Thu, 21 Sep 2000 10:01:46 +0200
On Tue, Sep 19, 2000 at 09:05:12AM -0400, Jason Cunliffe wrote:
> ----- Original Message -----
> From: J. Atwood <firstname.lastname@example.org>
> > It looks like the email address you are sending (testing) to is not valid.
> > "host not found"
> That can't be right. I have tried with a couple of known working email
> ..But I notice the Python error points first to /lib/python1.5/ and then
> What up? Is this 'normal' for Zope 2.2.x?
> File /Zope-2.2.0/lib/python/Products/MailHost/MailHost.py, line 220, in send
> (Object: dolphinsMailHost)
> File /Zope-2.2.0/lib/python1.5/smtplib.py, line 452, in sendmail
> File /Zope-2.2.0/lib/python1.5/smtplib.py, line 303, in ehlo
In a Zope binary install, Python 1.5.2 is included; it's library files are
in lib/python1.5/. Zope's own modules are in lib/python. smtplib.py is a
standard Python module and is thus pulled from the python lib directory.
> > At 7:10 AM -0400 9/19/2000, Jason Cunliffe wrote:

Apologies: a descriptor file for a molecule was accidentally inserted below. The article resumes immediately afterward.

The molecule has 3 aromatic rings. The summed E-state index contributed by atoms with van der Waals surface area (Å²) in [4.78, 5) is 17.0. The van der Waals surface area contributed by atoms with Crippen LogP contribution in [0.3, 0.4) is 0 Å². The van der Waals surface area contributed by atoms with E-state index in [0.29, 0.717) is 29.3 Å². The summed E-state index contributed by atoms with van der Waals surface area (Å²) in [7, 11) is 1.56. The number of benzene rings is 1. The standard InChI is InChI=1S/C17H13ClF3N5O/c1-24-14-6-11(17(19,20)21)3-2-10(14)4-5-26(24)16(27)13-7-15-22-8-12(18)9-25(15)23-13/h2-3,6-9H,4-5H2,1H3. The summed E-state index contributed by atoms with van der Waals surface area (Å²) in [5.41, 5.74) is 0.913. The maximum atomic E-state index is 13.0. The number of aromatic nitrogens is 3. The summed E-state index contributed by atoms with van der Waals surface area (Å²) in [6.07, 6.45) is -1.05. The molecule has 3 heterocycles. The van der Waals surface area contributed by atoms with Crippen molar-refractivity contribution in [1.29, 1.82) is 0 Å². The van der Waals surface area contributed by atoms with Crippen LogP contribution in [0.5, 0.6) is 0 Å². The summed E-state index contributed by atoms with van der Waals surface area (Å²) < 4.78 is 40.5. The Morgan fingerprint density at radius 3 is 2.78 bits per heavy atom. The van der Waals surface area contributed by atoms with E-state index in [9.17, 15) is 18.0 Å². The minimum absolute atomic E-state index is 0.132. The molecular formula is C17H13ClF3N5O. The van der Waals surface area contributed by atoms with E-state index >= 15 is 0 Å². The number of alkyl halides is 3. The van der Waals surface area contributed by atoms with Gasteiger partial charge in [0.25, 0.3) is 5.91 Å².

> > >Hello
> > >
> > >Trying to automate some sendmail messages
> > >but we keep getting
> > >
> > >Error Type: error
> > >Error Value: host not found
> > > File /Zope-2.2.0/lib/python1.5/smtplib.py, line 452, in sendmail
> > > File /Zope-2.2.0/lib/python1.5/smtplib.py, line 303, in ehlo
> > >error: (see above)
> > >
> > >Any clues to what is wrng here?
From the source of smtplib.py:
""" SMTP 'ehlo' command.
Hostname to send for this command defaults to the FQDN of the local
smtpib first tries to send a 'EHLO' command to see if the server supports
extended SMTP commands. But it will have to send the hostname of the
machine from which you are contacting the SMTP server along. This is where
things go wrong (line 303):
The above line _should_ return your Fully Qualified Domain Name. But the
result of socket.gethostname() isn't resolvable into a full host
specification; thus resulting in the 'host not found' message.
I *think* that socket.gethostname() returns exactly the same result as
'hostname' on the commandline does. You may want to check that in a python
interpreter (python<CR> import socket<CR> socket.gethostname()<CR>).
You can use the same command (hostname) as root to set the correct
hostname, or you will have to make sure your hostname is resolvable into
an ip-address (edit /etc/hosts should do that I think).
To illustrate, the output of the command
socket.gethostbyaddr(socket.gethostname()) on my machine results in:
('localhost', ['sneek'], ['127.0.0.1'])
which matches nicely with the following entry in /etc/hosts:
127.0.0.1 localhost sneek
Hope this helps.
| Software Engineer mailto:email@example.com
| Digital Creations http://www.digicool.com/
| Creators of Zope http://www.zope.org/